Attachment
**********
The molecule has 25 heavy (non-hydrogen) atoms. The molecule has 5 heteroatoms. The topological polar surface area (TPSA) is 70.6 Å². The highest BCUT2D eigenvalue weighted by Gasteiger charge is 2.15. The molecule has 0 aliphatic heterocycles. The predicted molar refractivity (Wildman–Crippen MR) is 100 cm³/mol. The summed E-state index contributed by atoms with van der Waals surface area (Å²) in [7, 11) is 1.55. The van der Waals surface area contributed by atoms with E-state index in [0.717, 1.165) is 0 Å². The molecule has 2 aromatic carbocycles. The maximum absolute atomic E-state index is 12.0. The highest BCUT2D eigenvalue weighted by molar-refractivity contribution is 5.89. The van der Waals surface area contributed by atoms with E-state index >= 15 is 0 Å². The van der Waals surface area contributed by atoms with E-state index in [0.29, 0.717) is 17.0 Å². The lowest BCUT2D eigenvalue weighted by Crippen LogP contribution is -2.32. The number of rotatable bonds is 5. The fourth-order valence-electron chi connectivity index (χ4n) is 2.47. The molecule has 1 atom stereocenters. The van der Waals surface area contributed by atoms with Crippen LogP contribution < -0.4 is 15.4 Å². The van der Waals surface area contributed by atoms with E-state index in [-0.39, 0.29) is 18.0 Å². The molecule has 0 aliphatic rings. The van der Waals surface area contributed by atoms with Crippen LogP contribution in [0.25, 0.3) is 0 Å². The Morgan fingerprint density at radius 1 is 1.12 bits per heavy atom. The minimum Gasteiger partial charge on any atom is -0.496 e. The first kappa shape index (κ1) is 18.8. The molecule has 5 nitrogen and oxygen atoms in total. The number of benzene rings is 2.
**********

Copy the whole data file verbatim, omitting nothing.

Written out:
The molecule has 25 heavy (non-hydrogen) atoms. The molecule has 5 heteroatoms. The topological polar surface area (TPSA) is 70.6 Å². The highest BCUT2D eigenvalue weighted by Gasteiger charge is 2.15. The molecule has 0 aliphatic heterocycles. The predicted molar refractivity (Wildman–Crippen MR) is 100 cm³/mol. The summed E-state index contributed by atoms with van der Waals surface area (Å²) in [7, 11) is 1.55. The van der Waals surface area contributed by atoms with E-state index in [0.717, 1.165) is 0 Å². The molecule has 2 aromatic carbocycles. The maximum absolute atomic E-state index is 12.0. The highest BCUT2D eigenvalue weighted by molar-refractivity contribution is 5.89. The van der Waals surface area contributed by atoms with E-state index >= 15 is 0 Å². The van der Waals surface area contributed by atoms with E-state index in [0.29, 0.717) is 17.0 Å². The lowest BCUT2D eigenvalue weighted by Crippen LogP contribution is -2.32. The number of rotatable bonds is 5. The fourth-order valence-electron chi connectivity index (χ4n) is 2.47. The molecule has 1 atom stereocenters. The van der Waals surface area contributed by atoms with Crippen LogP contribution < -0.4 is 15.4 Å². The van der Waals surface area contributed by atoms with E-state index in [-0.39, 0.29) is 18.0 Å². The molecule has 0 aliphatic rings. The van der Waals surface area contributed by atoms with Crippen LogP contribution in [0.25, 0.3) is 0 Å². The Morgan fingerprint density at radius 1 is 1.12 bits per heavy atom. The minimum Gasteiger partial charge on any atom is -0.496 e. The first kappa shape index (κ1) is 18.8. The molecule has 5 nitrogen and oxygen atoms in total. The number of benzene rings is 2.